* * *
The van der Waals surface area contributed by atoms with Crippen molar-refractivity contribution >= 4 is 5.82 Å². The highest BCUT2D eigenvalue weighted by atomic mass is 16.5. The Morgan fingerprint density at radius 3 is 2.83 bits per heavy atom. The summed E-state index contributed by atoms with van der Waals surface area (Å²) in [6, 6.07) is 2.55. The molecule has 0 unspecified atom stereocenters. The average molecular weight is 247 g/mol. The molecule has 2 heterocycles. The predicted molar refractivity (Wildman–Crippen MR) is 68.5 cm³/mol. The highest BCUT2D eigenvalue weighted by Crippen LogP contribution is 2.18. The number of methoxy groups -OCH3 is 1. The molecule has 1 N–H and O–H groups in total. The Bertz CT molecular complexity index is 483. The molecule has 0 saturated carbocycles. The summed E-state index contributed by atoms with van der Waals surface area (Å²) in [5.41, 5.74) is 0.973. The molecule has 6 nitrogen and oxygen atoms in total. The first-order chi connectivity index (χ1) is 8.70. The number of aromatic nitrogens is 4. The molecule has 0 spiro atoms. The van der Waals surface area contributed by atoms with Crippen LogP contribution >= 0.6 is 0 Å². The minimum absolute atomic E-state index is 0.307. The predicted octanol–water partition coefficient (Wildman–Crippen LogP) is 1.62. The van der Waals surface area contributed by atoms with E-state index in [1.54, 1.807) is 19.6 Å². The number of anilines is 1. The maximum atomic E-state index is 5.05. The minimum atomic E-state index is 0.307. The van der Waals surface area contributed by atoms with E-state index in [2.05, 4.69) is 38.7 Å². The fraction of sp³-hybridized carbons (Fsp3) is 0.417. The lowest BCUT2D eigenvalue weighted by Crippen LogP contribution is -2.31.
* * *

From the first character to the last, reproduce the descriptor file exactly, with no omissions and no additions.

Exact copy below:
The van der Waals surface area contributed by atoms with Crippen molar-refractivity contribution >= 4 is 5.82 Å². The highest BCUT2D eigenvalue weighted by atomic mass is 16.5. The Morgan fingerprint density at radius 3 is 2.83 bits per heavy atom. The summed E-state index contributed by atoms with van der Waals surface area (Å²) in [6, 6.07) is 2.55. The molecule has 0 unspecified atom stereocenters. The average molecular weight is 247 g/mol. The molecule has 2 heterocycles. The predicted molar refractivity (Wildman–Crippen MR) is 68.5 cm³/mol. The highest BCUT2D eigenvalue weighted by Crippen LogP contribution is 2.18. The number of methoxy groups -OCH3 is 1. The molecule has 1 N–H and O–H groups in total. The Bertz CT molecular complexity index is 483. The molecule has 0 saturated carbocycles. The summed E-state index contributed by atoms with van der Waals surface area (Å²) in [5.41, 5.74) is 0.973. The molecule has 6 nitrogen and oxygen atoms in total. The first-order chi connectivity index (χ1) is 8.70. The number of aromatic nitrogens is 4. The molecule has 0 spiro atoms. The van der Waals surface area contributed by atoms with Crippen LogP contribution >= 0.6 is 0 Å². The minimum absolute atomic E-state index is 0.307. The predicted octanol–water partition coefficient (Wildman–Crippen LogP) is 1.62. The van der Waals surface area contributed by atoms with E-state index in [1.54, 1.807) is 19.6 Å². The number of anilines is 1. The maximum atomic E-state index is 5.05. The minimum atomic E-state index is 0.307. The van der Waals surface area contributed by atoms with E-state index in [2.05, 4.69) is 38.7 Å². The fraction of sp³-hybridized carbons (Fsp3) is 0.417. The lowest BCUT2D eigenvalue weighted by Crippen LogP contribution is -2.31.